Not all of it sticks. A vocalese salad version of “Jingle Bells” from trying-to-hard hipster Leo Watson with moonlighting Leonard Feather on piano is only saved by some tasty trombone from the aforementioned Dickenson. Excepting a hot solo on “Snake Pit,” Garrison is largely relegated to rigid comping. And a promising conclave that includes errant bop pianist Dodo Marmarosa is similarly stymied by too much jam and not enough pectin in the form of collective practice. Garrison got around though and burned brightly during his erstwhile heyday. This extensive and reverential omnibus of his work gives his modest, but consistent legacy its overdue due."
—Derek Taylor (July 12, 2021)
"As a Critic for Downbeat Magazine, every year I get a form to fill out in which to judge the “Best Of” in every category. Every year, when it comes to “Best Label of the Year”, I have to write in the name Fresh Sound Records, because they never include it in the list of labels to choose. Someday, they will get the message.
This 3 disc boxed set (with an incredible book listing the sessions and history) is a perfect example of the importance of Fresh Sound Records.
Have you ever heard of the guitarist Arv Garrison? I’m willing to bet big money the answer is “No”, but you have actually listened to sessions that he’s been on, ignoring his name in the session notes. For example, did you know he was the guitar soloist on Charlie Parkers’ classic Dial sessions from 1946 that included “Moose the Mooche”, “Yardbird Suite”, “Ornithology” and “A Night In Tunisia”? Yep, that’s the guy.
Got your attention, didn’t I?
While spending most of his life in the swinging town of Toledo Ohio, Garrison married bassist Vivien Garry and formed a trio in the mold of Nat “King” Cole, with similar hip harmonies, jivey lyrics and the hubby/guitarist laying out licks in Oscar Moore fashion. The team swings with joy on pieces like “Altitude” and bops thill they drop on “Where You At?” when drummer Roy Hall joins the team with pianist George Handy or Teddy Kaye. Wife Vivien oozes out lyrics on “I Surrender Dear” and the team digs dep on “Tonsilectomy”. A pre-Rawhide Frankie Lane croons on a hip “It Only Happens Once” and on the Armed Forces Radio Service/Jubilee Show the team gets hep on “Where You At” and “It Ain’t Gonna Be Like That”.
As far as the Parker sides, it’s fasincating listen to these songs and not focus on Bird-hey, this guy can play! A 1946 gig at the Club Morocco in Hollywood with Wini Beatty at the piano has the team rip through “How High The Moon”, guaranteed to win a bet on a Blindfold Test, and the Leo Watson sounding like Eddie Jefferson on the vocal pop of “Jingle Bells”, “Snake Pit” and the hilariously non-PC “Tight and Gay”.
A real tour de force happens with Garrison teams up on one of the Jubilee shows and jams with fellow ax grinders Barney Kessel, Irving Ashby and Les Paul as they take turns on a bop medley including “Cherokee” and “How High the Moon”. ARE YOU INTERESTED YET?!?
The last but not least disc has the trio of Garry, Beatty and Garrison in perfect Cole fashion on “Mop Mop” befoe a sizzling “Saturday Night Swing Session” from WNEW (from Sunset and Vine, stated by the emcee) with Garry in Holiday fashion on a drop dead gorgeous “Lover Man” and the team swinging from the trees on “Indiana”. Vocalist Babs Gonzalez does some Slim Gillard jive work on “Blues in B Flat”, but the best is set for (almost) last, as Garrison joins in with Lionel Hampton, Charlie Ventura and Kai Winding for a volcanic read of “Flying Home”. If that isn’t interesting enough, you then have vocalist El Meyers sounding a lot like Jackie Paris on hip swing on “You Can Do It If You Try” and “New Love”.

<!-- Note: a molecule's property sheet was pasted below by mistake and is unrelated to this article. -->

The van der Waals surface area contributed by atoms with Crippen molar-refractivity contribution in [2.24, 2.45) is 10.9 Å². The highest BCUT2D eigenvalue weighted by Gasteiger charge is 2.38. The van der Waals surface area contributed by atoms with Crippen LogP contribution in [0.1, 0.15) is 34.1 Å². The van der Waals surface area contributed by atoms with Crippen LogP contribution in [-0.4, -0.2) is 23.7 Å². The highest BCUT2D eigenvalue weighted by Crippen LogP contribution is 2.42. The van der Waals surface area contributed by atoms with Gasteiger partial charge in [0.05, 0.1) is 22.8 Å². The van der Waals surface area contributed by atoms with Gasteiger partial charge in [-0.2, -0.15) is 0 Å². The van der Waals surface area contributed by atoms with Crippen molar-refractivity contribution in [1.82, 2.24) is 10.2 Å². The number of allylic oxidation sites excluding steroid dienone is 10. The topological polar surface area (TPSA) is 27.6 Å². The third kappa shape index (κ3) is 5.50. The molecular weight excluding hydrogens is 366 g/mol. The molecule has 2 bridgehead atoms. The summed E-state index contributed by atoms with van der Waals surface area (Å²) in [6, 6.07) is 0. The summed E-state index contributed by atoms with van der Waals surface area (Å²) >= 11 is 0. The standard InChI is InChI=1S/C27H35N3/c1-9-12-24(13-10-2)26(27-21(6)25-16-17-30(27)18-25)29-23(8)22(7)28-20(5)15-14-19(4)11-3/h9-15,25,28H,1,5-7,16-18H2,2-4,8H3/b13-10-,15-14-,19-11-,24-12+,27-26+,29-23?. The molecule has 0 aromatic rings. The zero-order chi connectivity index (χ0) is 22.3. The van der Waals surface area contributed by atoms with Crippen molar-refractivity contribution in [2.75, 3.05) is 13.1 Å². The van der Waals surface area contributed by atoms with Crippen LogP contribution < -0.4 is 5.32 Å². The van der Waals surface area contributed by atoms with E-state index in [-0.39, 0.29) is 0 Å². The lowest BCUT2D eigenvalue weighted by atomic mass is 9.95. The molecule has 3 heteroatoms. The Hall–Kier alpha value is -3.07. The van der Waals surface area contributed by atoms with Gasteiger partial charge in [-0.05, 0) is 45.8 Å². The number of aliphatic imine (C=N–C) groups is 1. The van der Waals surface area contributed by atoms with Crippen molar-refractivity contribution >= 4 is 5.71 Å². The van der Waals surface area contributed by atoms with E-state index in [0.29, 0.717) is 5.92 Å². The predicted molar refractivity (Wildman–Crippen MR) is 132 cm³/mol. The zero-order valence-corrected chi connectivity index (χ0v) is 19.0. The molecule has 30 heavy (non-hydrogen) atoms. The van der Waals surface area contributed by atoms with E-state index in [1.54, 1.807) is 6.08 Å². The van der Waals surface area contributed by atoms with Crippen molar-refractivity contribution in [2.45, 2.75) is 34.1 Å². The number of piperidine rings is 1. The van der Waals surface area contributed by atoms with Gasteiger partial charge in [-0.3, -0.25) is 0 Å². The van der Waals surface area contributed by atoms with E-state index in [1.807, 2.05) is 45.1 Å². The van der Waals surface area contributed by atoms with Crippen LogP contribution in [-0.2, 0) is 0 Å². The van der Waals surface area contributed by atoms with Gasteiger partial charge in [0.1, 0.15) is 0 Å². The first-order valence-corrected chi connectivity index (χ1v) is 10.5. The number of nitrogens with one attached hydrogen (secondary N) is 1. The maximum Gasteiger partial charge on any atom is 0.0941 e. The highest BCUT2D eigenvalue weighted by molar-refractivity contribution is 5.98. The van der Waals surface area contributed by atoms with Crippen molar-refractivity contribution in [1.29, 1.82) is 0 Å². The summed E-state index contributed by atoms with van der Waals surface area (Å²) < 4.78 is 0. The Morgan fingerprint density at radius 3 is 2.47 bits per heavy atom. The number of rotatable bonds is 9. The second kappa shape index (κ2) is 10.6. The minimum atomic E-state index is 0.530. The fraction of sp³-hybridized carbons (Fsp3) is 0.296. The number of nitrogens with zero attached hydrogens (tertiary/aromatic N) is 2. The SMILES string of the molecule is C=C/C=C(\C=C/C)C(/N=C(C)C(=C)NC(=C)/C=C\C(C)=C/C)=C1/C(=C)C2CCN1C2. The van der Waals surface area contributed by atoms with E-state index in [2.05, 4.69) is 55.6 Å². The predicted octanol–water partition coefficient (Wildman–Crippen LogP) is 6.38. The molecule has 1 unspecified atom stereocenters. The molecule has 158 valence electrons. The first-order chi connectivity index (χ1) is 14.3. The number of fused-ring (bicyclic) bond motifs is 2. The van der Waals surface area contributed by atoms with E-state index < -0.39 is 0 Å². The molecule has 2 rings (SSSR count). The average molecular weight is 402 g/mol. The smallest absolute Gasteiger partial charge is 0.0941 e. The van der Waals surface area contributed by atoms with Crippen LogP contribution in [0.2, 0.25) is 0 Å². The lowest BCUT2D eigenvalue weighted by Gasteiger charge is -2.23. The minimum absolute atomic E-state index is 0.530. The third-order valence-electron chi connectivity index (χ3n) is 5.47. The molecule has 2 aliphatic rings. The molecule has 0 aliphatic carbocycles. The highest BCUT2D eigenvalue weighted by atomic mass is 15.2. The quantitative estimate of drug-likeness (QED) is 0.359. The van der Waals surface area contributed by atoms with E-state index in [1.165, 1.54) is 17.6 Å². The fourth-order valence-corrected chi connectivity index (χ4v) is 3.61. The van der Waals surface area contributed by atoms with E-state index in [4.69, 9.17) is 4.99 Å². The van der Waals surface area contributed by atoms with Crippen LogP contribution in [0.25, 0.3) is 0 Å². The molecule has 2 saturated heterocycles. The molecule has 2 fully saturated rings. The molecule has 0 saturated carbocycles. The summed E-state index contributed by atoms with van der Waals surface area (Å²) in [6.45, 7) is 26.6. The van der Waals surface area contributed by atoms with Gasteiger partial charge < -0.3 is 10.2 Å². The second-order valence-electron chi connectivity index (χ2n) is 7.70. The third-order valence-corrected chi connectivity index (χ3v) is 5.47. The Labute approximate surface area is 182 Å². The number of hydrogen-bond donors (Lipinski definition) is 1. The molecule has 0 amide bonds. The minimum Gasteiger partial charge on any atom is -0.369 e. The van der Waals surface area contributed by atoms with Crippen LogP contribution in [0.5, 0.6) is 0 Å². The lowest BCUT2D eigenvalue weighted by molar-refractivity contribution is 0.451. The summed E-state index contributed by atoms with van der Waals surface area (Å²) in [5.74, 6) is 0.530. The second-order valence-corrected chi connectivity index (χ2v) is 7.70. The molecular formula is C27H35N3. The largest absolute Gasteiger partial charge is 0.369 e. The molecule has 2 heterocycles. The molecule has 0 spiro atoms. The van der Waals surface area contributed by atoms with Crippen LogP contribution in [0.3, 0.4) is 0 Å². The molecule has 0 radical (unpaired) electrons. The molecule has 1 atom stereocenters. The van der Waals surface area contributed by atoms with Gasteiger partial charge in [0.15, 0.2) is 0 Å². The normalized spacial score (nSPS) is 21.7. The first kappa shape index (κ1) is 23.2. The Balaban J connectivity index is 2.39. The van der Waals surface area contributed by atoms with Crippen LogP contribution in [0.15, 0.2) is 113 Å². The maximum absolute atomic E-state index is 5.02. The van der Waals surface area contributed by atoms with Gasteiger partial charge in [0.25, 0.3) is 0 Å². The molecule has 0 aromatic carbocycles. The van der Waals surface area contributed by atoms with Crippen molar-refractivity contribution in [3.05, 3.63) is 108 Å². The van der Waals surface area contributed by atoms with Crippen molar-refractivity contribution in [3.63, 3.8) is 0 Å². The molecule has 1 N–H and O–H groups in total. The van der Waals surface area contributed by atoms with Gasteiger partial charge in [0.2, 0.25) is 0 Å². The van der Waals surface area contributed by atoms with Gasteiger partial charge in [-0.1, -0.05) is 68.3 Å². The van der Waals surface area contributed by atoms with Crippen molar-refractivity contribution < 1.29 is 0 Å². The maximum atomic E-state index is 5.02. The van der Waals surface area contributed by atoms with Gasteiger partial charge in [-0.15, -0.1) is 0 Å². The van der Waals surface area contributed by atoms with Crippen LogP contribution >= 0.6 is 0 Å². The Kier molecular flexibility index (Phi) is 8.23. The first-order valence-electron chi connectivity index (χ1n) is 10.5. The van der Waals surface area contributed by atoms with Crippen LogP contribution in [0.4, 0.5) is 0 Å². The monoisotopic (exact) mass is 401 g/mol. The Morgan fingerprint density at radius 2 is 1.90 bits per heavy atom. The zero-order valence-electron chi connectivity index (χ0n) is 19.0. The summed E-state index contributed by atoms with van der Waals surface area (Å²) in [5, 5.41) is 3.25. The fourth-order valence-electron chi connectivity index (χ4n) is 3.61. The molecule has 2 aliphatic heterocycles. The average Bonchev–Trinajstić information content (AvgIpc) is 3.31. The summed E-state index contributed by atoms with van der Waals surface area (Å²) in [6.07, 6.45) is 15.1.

If you don’t ask yourself (like I did), “Where has this guy been?!?” then maybe you should switch from being a jazz fan to something like macrame. This is IT!"
—George W. Harris (July 5, 2021)
"Arv Garrison (1922-1960) was briefly in the spotlight but had a tragically brief life and career. An excellent forward-looking electric guitarist who was influenced by Django Reinhardt, Oscar Moore, Les Paul, and bebop, Garrison is best-remembered today, if at all, for his participation on a Charlie Parker session that resulted in the original versions of “Ornithology” and “Yardbird Suite.” Otherwise, he mostly worked with a trio led by his wife bassist Vivian Garry, often in the Los Angeles area. An epileptic from an early age, Garrison’s condition became much worse by the late 1940s, resulting in his complete obscurity, divorce, inability to play music, and death.
The three-CD set from Fresh Sound called The Unknown Arv Garrison – Wizard Of The Six String has nearly all of his recordings, just leaving out four titles with Garry from 1945, ten songs with Buddy Baker’s orchestra (1946-1947), and three big band titles from Oct. 15, 1946 with Ralph Burns and George Handy. Garrison does not solo on the big band pieces and might not be that prominent on the other dates.
The Fresh Sound box gives one as full a picture of the guitarist as possible. Except for one session on which the guitarist does not appear, all of the recordings, V-discs and radio appearances by the Vivien Garry Trio/Quartet are here including many rarities. The group, which along the way had Teddy Kaye, George Handy, or the legendary Wini Beatty on piano along with an occasional drummer, started out as a King Cole Trio-inspired band with occasional group vocals, playing hot swing. As they progressed, it became a bit more bop-oriented and developed its own musical personality. In addition to being featured on their own, the Vivien Garry group is heard welcoming such guests as singers Frankie Laine, Rickey Jordan, and Babs Gonzalez and, on a jam session version of “Flying Home,” Lionel Hampton, Charlie Ventura, and Kai Winding.